Japanese automaker Honda Motor said on Wednesday it will be the world’s first automaker to engage in mass production of sensor-packed level 3 autonomous cars that will permit drivers to let their vehicles navigate congested expressway traffic.
The automaker said that it is planning to launch sales of a Honda Legend (luxury sedan) geared up with the newly approved automated driving equipment before the end of March 2021.
The race to build self-driving cars is a key technology battleground for automakers, with technology firms including Google parent Alphabet Inc also investing billions of dollars in a field expected to increase car sales.
Japan’s government previously in the day awarded a safety certification to Honda’s autonomous “Traffic Jam Pilot” driving technology, which legally permitted drivers to take their eyes off the road.
“Self-driving cars are expected to play a big role in helping decrease traffic accidents, provide transportation for the elderly and improve logistics,” said Japan’s Ministry of Land, Infrastructure, Transport, and Tourism.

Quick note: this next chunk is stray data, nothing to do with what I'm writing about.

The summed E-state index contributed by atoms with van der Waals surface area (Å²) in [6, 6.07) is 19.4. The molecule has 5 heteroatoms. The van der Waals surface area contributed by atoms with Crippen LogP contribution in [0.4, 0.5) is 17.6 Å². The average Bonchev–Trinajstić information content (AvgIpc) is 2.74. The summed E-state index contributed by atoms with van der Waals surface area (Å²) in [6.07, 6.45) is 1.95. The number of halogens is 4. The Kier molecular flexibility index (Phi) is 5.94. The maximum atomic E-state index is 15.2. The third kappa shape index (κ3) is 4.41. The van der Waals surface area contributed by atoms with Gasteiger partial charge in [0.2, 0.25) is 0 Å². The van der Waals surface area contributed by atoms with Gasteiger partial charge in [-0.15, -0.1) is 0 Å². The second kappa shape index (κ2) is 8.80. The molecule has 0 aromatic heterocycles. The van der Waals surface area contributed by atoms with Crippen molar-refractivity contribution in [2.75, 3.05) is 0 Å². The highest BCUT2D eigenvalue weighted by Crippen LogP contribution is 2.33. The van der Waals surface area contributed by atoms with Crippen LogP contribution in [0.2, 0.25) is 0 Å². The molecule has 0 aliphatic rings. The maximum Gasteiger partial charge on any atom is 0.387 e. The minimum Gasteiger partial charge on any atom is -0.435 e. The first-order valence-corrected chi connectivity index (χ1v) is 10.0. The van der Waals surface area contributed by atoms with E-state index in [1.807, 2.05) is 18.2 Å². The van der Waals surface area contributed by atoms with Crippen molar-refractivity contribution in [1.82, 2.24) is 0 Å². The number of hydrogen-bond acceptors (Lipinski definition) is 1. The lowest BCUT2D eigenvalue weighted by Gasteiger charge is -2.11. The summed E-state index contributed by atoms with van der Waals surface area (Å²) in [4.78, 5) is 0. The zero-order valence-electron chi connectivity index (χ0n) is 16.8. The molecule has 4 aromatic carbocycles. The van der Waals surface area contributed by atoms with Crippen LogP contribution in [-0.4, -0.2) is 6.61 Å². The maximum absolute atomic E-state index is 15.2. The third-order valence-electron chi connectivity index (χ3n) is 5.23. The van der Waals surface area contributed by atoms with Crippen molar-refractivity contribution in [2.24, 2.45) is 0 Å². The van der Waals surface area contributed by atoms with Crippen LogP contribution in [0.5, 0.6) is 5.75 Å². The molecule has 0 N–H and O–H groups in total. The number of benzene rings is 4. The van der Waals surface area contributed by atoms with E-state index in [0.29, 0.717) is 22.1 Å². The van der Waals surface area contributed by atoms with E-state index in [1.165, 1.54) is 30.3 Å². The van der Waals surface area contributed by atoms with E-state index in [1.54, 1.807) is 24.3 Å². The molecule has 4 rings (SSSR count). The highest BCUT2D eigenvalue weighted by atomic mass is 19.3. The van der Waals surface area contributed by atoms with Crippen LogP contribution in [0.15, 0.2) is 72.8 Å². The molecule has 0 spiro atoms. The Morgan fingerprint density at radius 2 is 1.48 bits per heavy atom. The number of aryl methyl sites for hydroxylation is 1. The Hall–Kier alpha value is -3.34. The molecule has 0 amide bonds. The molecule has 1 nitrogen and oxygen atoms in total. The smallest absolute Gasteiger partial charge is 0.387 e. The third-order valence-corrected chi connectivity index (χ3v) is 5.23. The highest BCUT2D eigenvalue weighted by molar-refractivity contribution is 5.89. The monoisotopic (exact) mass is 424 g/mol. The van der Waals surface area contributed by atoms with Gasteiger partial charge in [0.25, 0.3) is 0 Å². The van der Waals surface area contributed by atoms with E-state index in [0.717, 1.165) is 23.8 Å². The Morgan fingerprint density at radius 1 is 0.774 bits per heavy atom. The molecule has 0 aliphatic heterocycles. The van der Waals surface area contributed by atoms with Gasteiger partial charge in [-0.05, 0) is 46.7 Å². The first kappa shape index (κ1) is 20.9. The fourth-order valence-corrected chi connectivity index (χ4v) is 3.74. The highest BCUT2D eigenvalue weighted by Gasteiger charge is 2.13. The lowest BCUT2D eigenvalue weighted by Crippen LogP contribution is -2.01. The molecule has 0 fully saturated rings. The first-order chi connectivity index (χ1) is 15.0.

There are six levels of vehicle autonomy, from 0 to 5, ranging from manual vehicles or those with simple features such as cruise control to fully self-driving vehicles that would not require steering wheels, or brake and acceleration pedals.
Level 2 cars, which are presently on public roads, can control their own speed and steering but must have an alert driver able to take control at all times.
In July, U.S. electric automaker Tesla Inc said it was “very close” to achieving level 5 autonomous driving.